The AMZ biome is characterized by prevailing convective rainfall, which is related to the position of the Intertropical Convergence Zone (ITCZ) in the year [60,61]. The position of the ITCZ also plays an important role in most of the CER, CAAT, and MAT biomes, defining the rainy season in those biomes (see Figure 2). In this region, higher rainfall rates occur along the eastern coastal strip, due to the contrast in air temperature over the ocean and continent. However, the rainfall regime is mainly controlled by the orographic effect, resulting in orographic rainfall on the east side and limiting rain from reaching the semiarid region [39,62] (see Figure 1d). Over the PTN and PMP biomes in Southern NEB, and most of the Southern MAT and CER biomes, the Front Systems and the South Atlantic Convergence Zone (SACZ) is active [63,64]. Moreover, the El Niño–Southern Oscillation (ENSO) phenomenon and mesoscale convective systems and frontal systems over the Southern Atlantic Ocean are primarily responsible for interannual variations of the rainfall in Brazil [65,66]. All factors mentioned above contribute to the fact that the AMZ biome receives the highest annual rainfall amount (>2000 mm/year), while the CAAT biome receives on average <700 mm/year (see Table 1).

2.2. Rainfall Datasets

2.2.1. Ground Observation Dataset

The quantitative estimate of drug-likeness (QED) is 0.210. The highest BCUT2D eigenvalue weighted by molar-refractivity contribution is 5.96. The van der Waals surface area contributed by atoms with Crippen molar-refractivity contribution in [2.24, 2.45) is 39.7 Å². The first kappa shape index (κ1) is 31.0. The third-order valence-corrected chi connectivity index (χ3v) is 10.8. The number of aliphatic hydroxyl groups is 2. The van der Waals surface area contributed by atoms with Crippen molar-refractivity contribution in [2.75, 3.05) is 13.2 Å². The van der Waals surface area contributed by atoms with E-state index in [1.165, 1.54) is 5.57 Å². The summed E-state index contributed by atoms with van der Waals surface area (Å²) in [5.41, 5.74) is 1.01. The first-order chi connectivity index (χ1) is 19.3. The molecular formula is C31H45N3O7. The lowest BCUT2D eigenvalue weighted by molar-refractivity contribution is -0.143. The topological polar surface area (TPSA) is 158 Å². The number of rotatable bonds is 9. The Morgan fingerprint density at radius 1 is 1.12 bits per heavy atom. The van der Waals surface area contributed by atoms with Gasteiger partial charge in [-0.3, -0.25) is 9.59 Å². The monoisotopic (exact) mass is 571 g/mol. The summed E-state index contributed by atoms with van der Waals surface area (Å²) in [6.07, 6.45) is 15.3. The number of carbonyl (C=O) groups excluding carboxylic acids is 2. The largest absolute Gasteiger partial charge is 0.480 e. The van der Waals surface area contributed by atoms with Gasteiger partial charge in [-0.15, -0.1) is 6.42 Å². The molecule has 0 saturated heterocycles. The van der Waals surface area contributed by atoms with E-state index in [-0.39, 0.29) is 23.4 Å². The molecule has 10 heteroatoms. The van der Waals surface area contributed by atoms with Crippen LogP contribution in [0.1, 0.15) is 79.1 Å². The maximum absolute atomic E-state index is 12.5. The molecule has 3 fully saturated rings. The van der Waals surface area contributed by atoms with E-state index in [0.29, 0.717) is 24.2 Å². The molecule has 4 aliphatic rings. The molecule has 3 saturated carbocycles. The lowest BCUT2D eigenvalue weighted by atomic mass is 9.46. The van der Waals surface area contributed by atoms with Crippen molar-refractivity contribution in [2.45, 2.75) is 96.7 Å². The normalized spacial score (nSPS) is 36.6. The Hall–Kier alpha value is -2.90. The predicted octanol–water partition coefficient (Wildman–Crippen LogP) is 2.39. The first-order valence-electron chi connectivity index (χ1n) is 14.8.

A grid with a spatial resolution of 0.25° × 0.25° of daily rainfall developed by Xavier et al. [59] using in situ rainfall observations (>9200 rain gauges; time coverage: 1980–2015) provided by the Brazilian Water Agency (ANA), the National Institute of Meteorology (INMET) and the Water and Electric Energy Department of São Paulo state (DAEE), was used (version 2.2 released on February 2018 and available at [67]); hereinafter GBGR (see Figure 1d). The procedure to generate the GBGR dataset involved a quality control check, in which rainfall data exceeding 450 mm/day and less than 0 mm/day were eliminated, and as well as rain gauge data that was duplicated. To create this dataset, Xavier et al. [59] tested six different methods to interpolate rainfall throughout the period 1980–2015: angular distance weighting (ADW), inverse-distance weighted (IDW), average inside the area of each grid of 0.25° × 0.25°, thin plate spline, natural neighbor, and ordinary point kriging. Among them, they verified using cross-validation analysis that the ADW interpolation scheme was superior to the others. The ADW method used two weights: one based on the correlation decay distance (CDD) and the other based in the position of the rain gauges concerning the query point where the estimate is desired [59,68]. The choice to use this dataset was driven by its full availability during the period of analysis (i.e., 2007–2015) and the high quality of rainfall data [69]. However, it is not a completely independent dataset [70]; this is because the rainfall observations from the GBGR dataset could have been partially used in the calibration step of SM2RAIN-CCI [32] and TRMM TMPA [41], but not for SM2RAIN-ASCAT [44]. For more details about the GBGR product, the reader is referred to [69].